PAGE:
A sealed beam is a headlamp assembly consisting of an enclosure with a bulb in front of a lens, completely made of glass. The entire unit is sealed and none of the parts can be replaced separately. Originally introduced for road vehicle headlamp service, sealed beams have since been applied elsewhere.
Sealed beam headlamps were introduced in the United States in August of 1939 after a three-year long development program, and became mandatory from the following year until the 1984 model year. Cars prior and subsequent to that date could have a variety of shapes of headlamps, using any of a wide variety of replaceable bulbs.
Sealed beams utilize parabolic aluminized reflector, and are thus known as "PAR" lamps. Round PAR lamp diameter is expressed in eighths of an inch, so a PAR56 lamp, for example, is 56/8" (i.e., 7 inches) in diameter.
Popular automotive sealed beam sizes are as follows:
- PAR30, PAR36, PAR38, PAR46, PAR56, PAR64
Let me give you some examples.
Almost all the USA vehicles through the mid-1970s used round sealed-beam headlights, either two 7” lamps, or four 5 ¾“ lamps. The 7” lamp is dual beam (one light operates as low and high beam), whereas 5 ¾“ is single beam (running only low or high beam).
5 ¾“ lamp
What might you do to liven the lights up? In fact there’s more than one way to go, but almost all the ways imply replacing sealed beam lamps and housings to get a detachable design and improved light output.
Some may try to convert into halogen sealed beam lights, which may save some money in the long run, since only the bulb inside is replaced rather than the whole unit. It will give you brighter light than OEM sealed lamps, and yet it is less bright than LEDs or HIDs.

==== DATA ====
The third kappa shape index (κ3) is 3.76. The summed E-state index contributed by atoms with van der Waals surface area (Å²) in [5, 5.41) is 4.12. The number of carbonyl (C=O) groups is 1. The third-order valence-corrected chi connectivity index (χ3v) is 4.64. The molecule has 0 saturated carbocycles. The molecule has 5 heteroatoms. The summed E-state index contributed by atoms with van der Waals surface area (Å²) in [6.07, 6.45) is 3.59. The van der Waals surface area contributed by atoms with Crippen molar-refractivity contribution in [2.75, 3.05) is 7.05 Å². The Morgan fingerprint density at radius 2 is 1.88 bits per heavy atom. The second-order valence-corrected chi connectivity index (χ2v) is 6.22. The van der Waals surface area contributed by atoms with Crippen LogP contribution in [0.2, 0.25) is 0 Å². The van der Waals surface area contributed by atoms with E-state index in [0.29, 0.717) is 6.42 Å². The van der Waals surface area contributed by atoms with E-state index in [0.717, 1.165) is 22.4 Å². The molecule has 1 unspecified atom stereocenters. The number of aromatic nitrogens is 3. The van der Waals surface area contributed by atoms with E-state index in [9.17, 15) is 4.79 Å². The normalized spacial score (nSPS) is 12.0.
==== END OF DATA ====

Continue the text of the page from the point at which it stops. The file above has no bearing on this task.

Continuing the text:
Some may choose all-chrome or blacked-out housings, the light assemblies in the same size and shape as your factory ones. Usually they are available with halos or LED strips and represent a styling statement and still giving functioning low and high beam lights, but luminosity remains rather poor.
The most common bulbs you’re likely to find inside of a sealed beam are as follows:
The fact is, since 1978 all the sealed beam bulbs would come as Halogens (at least, on the USA market), however they have different design from the contemporary Halogen equivalents and that, in turn, required different housing construction. Therefore, even though you get lucky to install any modern size bulb into your car sealed beam housing, you’ll be bound to enjoy poor visibility, let alone to blind the oncoming drivers and pedestrians.
We suggest you’d go with ordinary conversion LED or HID kits which provide much greater output while retaining competitive pricing.
As you’ve made up your mind to switch to HID or LED technology while your vehicle uses old sealed beams, you’d need to replace the entire sealed beam light. Besides replacing or modification of the housing is required as well.